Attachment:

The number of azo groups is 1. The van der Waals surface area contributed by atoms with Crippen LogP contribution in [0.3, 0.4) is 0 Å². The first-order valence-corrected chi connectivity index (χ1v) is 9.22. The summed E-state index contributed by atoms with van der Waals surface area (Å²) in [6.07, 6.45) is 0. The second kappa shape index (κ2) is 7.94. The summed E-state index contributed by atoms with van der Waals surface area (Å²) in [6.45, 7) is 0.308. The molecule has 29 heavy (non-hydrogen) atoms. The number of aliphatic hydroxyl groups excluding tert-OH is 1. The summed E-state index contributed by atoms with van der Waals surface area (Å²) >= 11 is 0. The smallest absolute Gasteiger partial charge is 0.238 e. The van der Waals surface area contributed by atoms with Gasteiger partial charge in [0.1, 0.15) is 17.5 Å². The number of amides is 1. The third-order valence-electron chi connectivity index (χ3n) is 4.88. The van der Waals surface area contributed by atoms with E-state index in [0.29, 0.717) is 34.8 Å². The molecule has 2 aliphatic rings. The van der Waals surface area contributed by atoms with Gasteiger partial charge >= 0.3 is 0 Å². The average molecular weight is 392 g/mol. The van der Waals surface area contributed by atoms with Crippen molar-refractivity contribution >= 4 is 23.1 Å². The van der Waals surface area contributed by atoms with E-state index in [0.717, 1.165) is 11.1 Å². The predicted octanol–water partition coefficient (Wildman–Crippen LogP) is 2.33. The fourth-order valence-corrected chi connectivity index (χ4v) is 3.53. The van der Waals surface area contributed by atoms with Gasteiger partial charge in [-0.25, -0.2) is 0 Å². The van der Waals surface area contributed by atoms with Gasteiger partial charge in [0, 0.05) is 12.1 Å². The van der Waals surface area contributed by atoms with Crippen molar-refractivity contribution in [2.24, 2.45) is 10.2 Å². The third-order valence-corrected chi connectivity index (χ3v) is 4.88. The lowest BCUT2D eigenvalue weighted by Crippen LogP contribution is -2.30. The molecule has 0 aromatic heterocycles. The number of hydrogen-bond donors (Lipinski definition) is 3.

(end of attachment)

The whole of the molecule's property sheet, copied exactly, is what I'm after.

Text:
The number of azo groups is 1. The van der Waals surface area contributed by atoms with Crippen LogP contribution in [0.3, 0.4) is 0 Å². The first-order valence-corrected chi connectivity index (χ1v) is 9.22. The summed E-state index contributed by atoms with van der Waals surface area (Å²) in [6.07, 6.45) is 0. The second kappa shape index (κ2) is 7.94. The summed E-state index contributed by atoms with van der Waals surface area (Å²) in [6.45, 7) is 0.308. The molecule has 29 heavy (non-hydrogen) atoms. The number of aliphatic hydroxyl groups excluding tert-OH is 1. The summed E-state index contributed by atoms with van der Waals surface area (Å²) >= 11 is 0. The smallest absolute Gasteiger partial charge is 0.238 e. The van der Waals surface area contributed by atoms with Gasteiger partial charge in [0.1, 0.15) is 17.5 Å². The number of amides is 1. The third-order valence-electron chi connectivity index (χ3n) is 4.88. The van der Waals surface area contributed by atoms with E-state index in [0.29, 0.717) is 34.8 Å². The molecule has 2 aliphatic rings. The van der Waals surface area contributed by atoms with Gasteiger partial charge >= 0.3 is 0 Å². The average molecular weight is 392 g/mol. The van der Waals surface area contributed by atoms with Crippen molar-refractivity contribution >= 4 is 23.1 Å². The van der Waals surface area contributed by atoms with E-state index in [0.717, 1.165) is 11.1 Å². The predicted octanol–water partition coefficient (Wildman–Crippen LogP) is 2.33. The fourth-order valence-corrected chi connectivity index (χ4v) is 3.53. The van der Waals surface area contributed by atoms with Gasteiger partial charge in [-0.25, -0.2) is 0 Å². The van der Waals surface area contributed by atoms with Gasteiger partial charge in [0, 0.05) is 12.1 Å². The van der Waals surface area contributed by atoms with Crippen molar-refractivity contribution in [2.24, 2.45) is 10.2 Å². The third-order valence-corrected chi connectivity index (χ3v) is 4.88. The lowest BCUT2D eigenvalue weighted by Crippen LogP contribution is -2.30. The molecule has 0 aromatic heterocycles. The number of hydrogen-bond donors (Lipinski definition) is 3.